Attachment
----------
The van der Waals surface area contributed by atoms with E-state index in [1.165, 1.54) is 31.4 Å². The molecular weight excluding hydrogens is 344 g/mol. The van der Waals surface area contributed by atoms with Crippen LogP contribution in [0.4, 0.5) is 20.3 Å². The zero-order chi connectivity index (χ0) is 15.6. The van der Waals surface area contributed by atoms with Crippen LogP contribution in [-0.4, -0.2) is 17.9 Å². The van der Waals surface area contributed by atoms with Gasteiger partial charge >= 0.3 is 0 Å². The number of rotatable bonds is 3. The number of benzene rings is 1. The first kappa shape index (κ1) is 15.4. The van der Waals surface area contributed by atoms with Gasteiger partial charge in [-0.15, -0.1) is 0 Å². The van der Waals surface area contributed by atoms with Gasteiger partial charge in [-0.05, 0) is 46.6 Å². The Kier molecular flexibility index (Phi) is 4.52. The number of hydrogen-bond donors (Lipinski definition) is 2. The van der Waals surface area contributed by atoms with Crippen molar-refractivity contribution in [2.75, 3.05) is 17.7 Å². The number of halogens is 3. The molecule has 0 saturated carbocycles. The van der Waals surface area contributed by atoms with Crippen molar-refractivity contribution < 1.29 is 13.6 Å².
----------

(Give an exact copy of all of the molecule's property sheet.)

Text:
The van der Waals surface area contributed by atoms with E-state index in [1.165, 1.54) is 31.4 Å². The molecular weight excluding hydrogens is 344 g/mol. The van der Waals surface area contributed by atoms with Crippen LogP contribution in [0.4, 0.5) is 20.3 Å². The zero-order chi connectivity index (χ0) is 15.6. The van der Waals surface area contributed by atoms with Crippen LogP contribution in [-0.4, -0.2) is 17.9 Å². The van der Waals surface area contributed by atoms with Gasteiger partial charge >= 0.3 is 0 Å². The number of rotatable bonds is 3. The number of benzene rings is 1. The first kappa shape index (κ1) is 15.4. The van der Waals surface area contributed by atoms with Gasteiger partial charge in [-0.15, -0.1) is 0 Å². The van der Waals surface area contributed by atoms with Gasteiger partial charge in [-0.05, 0) is 46.6 Å². The Kier molecular flexibility index (Phi) is 4.52. The number of hydrogen-bond donors (Lipinski definition) is 2. The van der Waals surface area contributed by atoms with Crippen molar-refractivity contribution in [2.75, 3.05) is 17.7 Å². The number of halogens is 3. The molecule has 0 saturated carbocycles. The van der Waals surface area contributed by atoms with Crippen molar-refractivity contribution < 1.29 is 13.6 Å².